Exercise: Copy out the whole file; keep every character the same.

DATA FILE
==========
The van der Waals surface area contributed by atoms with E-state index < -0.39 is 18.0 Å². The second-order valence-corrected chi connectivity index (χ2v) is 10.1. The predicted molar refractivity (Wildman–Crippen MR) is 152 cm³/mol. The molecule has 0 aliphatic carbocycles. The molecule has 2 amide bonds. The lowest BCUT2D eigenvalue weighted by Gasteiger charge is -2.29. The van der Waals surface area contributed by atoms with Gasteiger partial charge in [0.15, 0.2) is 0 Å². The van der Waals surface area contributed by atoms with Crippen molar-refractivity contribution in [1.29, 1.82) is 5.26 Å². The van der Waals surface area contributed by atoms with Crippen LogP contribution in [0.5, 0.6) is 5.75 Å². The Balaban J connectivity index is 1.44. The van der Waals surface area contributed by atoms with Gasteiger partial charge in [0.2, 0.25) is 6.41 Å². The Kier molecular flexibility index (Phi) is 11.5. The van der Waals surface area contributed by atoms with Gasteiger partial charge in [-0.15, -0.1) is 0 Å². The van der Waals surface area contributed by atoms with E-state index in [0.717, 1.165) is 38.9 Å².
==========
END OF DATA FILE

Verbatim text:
The van der Waals surface area contributed by atoms with E-state index < -0.39 is 18.0 Å². The second-order valence-corrected chi connectivity index (χ2v) is 10.1. The predicted molar refractivity (Wildman–Crippen MR) is 152 cm³/mol. The molecule has 0 aliphatic carbocycles. The molecule has 2 amide bonds. The lowest BCUT2D eigenvalue weighted by Gasteiger charge is -2.29. The van der Waals surface area contributed by atoms with Gasteiger partial charge in [0.15, 0.2) is 0 Å². The van der Waals surface area contributed by atoms with Crippen molar-refractivity contribution in [1.29, 1.82) is 5.26 Å². The van der Waals surface area contributed by atoms with Crippen LogP contribution in [0.5, 0.6) is 5.75 Å². The Balaban J connectivity index is 1.44. The van der Waals surface area contributed by atoms with Gasteiger partial charge in [0.2, 0.25) is 6.41 Å². The Kier molecular flexibility index (Phi) is 11.5. The van der Waals surface area contributed by atoms with Gasteiger partial charge in [-0.15, -0.1) is 0 Å². The van der Waals surface area contributed by atoms with E-state index in [0.717, 1.165) is 38.9 Å².